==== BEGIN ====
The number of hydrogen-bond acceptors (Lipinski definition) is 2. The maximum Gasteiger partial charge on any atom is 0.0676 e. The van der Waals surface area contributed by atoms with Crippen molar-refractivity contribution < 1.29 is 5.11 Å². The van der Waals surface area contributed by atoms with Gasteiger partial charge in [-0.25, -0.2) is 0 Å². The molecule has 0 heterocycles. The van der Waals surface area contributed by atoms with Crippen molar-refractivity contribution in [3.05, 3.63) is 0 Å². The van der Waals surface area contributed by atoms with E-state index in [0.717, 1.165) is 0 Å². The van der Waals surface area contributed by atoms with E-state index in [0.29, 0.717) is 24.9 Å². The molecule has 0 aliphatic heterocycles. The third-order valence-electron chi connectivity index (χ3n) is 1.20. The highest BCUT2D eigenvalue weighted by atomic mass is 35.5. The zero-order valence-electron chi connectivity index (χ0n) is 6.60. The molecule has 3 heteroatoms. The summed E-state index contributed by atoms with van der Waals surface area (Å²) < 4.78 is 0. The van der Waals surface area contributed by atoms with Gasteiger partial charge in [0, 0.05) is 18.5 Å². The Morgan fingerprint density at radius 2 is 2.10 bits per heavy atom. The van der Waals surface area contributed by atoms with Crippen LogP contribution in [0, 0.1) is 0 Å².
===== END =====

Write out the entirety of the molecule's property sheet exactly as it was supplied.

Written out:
The number of hydrogen-bond acceptors (Lipinski definition) is 2. The maximum Gasteiger partial charge on any atom is 0.0676 e. The van der Waals surface area contributed by atoms with Crippen molar-refractivity contribution < 1.29 is 5.11 Å². The van der Waals surface area contributed by atoms with Gasteiger partial charge in [-0.25, -0.2) is 0 Å². The molecule has 0 heterocycles. The van der Waals surface area contributed by atoms with Crippen molar-refractivity contribution in [3.05, 3.63) is 0 Å². The van der Waals surface area contributed by atoms with E-state index in [0.717, 1.165) is 0 Å². The van der Waals surface area contributed by atoms with E-state index in [0.29, 0.717) is 24.9 Å². The molecule has 0 aliphatic heterocycles. The third-order valence-electron chi connectivity index (χ3n) is 1.20. The highest BCUT2D eigenvalue weighted by atomic mass is 35.5. The zero-order valence-electron chi connectivity index (χ0n) is 6.60. The molecule has 3 heteroatoms. The summed E-state index contributed by atoms with van der Waals surface area (Å²) < 4.78 is 0. The van der Waals surface area contributed by atoms with Gasteiger partial charge in [0, 0.05) is 18.5 Å². The Morgan fingerprint density at radius 2 is 2.10 bits per heavy atom. The van der Waals surface area contributed by atoms with Crippen LogP contribution in [0, 0.1) is 0 Å².